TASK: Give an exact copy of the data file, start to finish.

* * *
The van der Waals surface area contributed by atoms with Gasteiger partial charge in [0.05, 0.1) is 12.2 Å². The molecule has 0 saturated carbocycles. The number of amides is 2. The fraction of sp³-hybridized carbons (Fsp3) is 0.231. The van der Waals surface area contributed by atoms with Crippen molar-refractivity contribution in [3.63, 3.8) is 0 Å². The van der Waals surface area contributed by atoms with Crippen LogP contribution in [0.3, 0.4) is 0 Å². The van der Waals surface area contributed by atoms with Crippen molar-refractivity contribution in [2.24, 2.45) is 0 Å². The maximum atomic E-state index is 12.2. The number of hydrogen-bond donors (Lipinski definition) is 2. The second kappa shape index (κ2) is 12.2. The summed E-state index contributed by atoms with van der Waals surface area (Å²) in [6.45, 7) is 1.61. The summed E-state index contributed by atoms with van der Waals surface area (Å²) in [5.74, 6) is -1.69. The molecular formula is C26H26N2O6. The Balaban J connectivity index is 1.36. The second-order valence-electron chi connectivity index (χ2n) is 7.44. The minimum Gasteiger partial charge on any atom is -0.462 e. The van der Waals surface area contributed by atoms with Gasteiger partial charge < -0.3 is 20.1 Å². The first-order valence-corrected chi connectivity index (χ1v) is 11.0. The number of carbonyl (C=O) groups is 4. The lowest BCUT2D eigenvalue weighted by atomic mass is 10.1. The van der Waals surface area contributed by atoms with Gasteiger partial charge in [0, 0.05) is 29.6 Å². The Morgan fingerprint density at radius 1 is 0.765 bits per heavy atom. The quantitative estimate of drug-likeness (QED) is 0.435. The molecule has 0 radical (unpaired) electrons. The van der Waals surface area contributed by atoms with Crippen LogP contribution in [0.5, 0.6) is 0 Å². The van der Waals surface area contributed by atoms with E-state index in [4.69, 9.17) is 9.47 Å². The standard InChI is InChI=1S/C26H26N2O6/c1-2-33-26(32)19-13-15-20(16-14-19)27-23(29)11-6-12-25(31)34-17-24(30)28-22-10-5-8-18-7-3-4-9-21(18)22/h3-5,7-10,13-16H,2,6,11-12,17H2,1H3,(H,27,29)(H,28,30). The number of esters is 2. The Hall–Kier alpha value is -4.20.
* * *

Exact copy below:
The van der Waals surface area contributed by atoms with Gasteiger partial charge in [0.05, 0.1) is 12.2 Å². The molecule has 0 saturated carbocycles. The number of amides is 2. The fraction of sp³-hybridized carbons (Fsp3) is 0.231. The van der Waals surface area contributed by atoms with Crippen molar-refractivity contribution in [3.63, 3.8) is 0 Å². The van der Waals surface area contributed by atoms with Crippen LogP contribution in [0.3, 0.4) is 0 Å². The van der Waals surface area contributed by atoms with Crippen molar-refractivity contribution in [2.24, 2.45) is 0 Å². The maximum atomic E-state index is 12.2. The number of hydrogen-bond donors (Lipinski definition) is 2. The second kappa shape index (κ2) is 12.2. The summed E-state index contributed by atoms with van der Waals surface area (Å²) in [6.45, 7) is 1.61. The summed E-state index contributed by atoms with van der Waals surface area (Å²) in [5.74, 6) is -1.69. The molecular formula is C26H26N2O6. The Balaban J connectivity index is 1.36. The second-order valence-electron chi connectivity index (χ2n) is 7.44. The minimum Gasteiger partial charge on any atom is -0.462 e. The van der Waals surface area contributed by atoms with Gasteiger partial charge < -0.3 is 20.1 Å². The first-order valence-corrected chi connectivity index (χ1v) is 11.0. The number of carbonyl (C=O) groups is 4. The lowest BCUT2D eigenvalue weighted by atomic mass is 10.1. The van der Waals surface area contributed by atoms with Gasteiger partial charge in [0, 0.05) is 29.6 Å². The Morgan fingerprint density at radius 1 is 0.765 bits per heavy atom. The quantitative estimate of drug-likeness (QED) is 0.435. The molecule has 0 radical (unpaired) electrons. The van der Waals surface area contributed by atoms with Crippen LogP contribution in [0.5, 0.6) is 0 Å². The van der Waals surface area contributed by atoms with E-state index in [4.69, 9.17) is 9.47 Å². The standard InChI is InChI=1S/C26H26N2O6/c1-2-33-26(32)19-13-15-20(16-14-19)27-23(29)11-6-12-25(31)34-17-24(30)28-22-10-5-8-18-7-3-4-9-21(18)22/h3-5,7-10,13-16H,2,6,11-12,17H2,1H3,(H,27,29)(H,28,30). The number of esters is 2. The Hall–Kier alpha value is -4.20.